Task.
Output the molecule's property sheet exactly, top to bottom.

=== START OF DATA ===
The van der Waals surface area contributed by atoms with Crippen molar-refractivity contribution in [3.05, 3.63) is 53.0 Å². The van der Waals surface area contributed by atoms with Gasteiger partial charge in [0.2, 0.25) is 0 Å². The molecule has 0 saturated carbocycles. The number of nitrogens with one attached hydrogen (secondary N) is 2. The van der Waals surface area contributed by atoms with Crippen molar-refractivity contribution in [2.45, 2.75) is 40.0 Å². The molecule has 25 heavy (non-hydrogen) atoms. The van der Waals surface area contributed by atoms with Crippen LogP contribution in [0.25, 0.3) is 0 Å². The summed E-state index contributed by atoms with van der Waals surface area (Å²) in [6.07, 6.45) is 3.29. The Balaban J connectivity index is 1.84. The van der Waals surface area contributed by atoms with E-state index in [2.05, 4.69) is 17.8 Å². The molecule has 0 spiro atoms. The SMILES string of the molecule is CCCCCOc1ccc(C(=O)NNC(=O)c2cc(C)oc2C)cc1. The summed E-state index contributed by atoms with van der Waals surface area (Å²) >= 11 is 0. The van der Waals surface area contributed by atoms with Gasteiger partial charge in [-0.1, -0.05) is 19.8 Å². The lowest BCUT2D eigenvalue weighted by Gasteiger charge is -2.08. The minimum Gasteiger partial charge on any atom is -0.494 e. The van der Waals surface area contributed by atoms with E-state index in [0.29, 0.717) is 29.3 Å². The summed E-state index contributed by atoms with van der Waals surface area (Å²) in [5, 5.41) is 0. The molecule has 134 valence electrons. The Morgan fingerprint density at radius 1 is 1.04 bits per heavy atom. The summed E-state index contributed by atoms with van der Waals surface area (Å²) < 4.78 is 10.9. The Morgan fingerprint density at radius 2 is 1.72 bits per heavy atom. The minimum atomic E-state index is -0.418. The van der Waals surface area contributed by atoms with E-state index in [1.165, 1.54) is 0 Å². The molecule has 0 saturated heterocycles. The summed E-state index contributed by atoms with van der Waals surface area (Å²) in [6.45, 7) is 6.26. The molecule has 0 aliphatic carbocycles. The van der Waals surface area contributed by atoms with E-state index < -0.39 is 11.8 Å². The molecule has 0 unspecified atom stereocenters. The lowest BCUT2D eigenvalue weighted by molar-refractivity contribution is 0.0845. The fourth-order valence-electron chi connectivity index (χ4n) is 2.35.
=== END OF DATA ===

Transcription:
The van der Waals surface area contributed by atoms with Crippen molar-refractivity contribution in [3.05, 3.63) is 53.0 Å². The van der Waals surface area contributed by atoms with Gasteiger partial charge in [0.2, 0.25) is 0 Å². The molecule has 0 saturated carbocycles. The number of nitrogens with one attached hydrogen (secondary N) is 2. The van der Waals surface area contributed by atoms with Crippen molar-refractivity contribution in [2.45, 2.75) is 40.0 Å². The molecule has 25 heavy (non-hydrogen) atoms. The van der Waals surface area contributed by atoms with Crippen LogP contribution in [0.25, 0.3) is 0 Å². The summed E-state index contributed by atoms with van der Waals surface area (Å²) in [6.07, 6.45) is 3.29. The Balaban J connectivity index is 1.84. The van der Waals surface area contributed by atoms with E-state index in [2.05, 4.69) is 17.8 Å². The molecule has 0 spiro atoms. The SMILES string of the molecule is CCCCCOc1ccc(C(=O)NNC(=O)c2cc(C)oc2C)cc1. The summed E-state index contributed by atoms with van der Waals surface area (Å²) >= 11 is 0. The van der Waals surface area contributed by atoms with Gasteiger partial charge in [-0.1, -0.05) is 19.8 Å². The lowest BCUT2D eigenvalue weighted by Gasteiger charge is -2.08. The minimum Gasteiger partial charge on any atom is -0.494 e. The van der Waals surface area contributed by atoms with E-state index in [0.29, 0.717) is 29.3 Å². The summed E-state index contributed by atoms with van der Waals surface area (Å²) in [5, 5.41) is 0. The molecule has 134 valence electrons. The Morgan fingerprint density at radius 1 is 1.04 bits per heavy atom. The summed E-state index contributed by atoms with van der Waals surface area (Å²) < 4.78 is 10.9. The Morgan fingerprint density at radius 2 is 1.72 bits per heavy atom. The minimum atomic E-state index is -0.418. The van der Waals surface area contributed by atoms with E-state index in [1.165, 1.54) is 0 Å². The molecule has 0 saturated heterocycles. The summed E-state index contributed by atoms with van der Waals surface area (Å²) in [6.45, 7) is 6.26. The molecule has 0 aliphatic carbocycles. The van der Waals surface area contributed by atoms with E-state index < -0.39 is 11.8 Å². The molecule has 0 unspecified atom stereocenters. The lowest BCUT2D eigenvalue weighted by molar-refractivity contribution is 0.0845. The fourth-order valence-electron chi connectivity index (χ4n) is 2.35.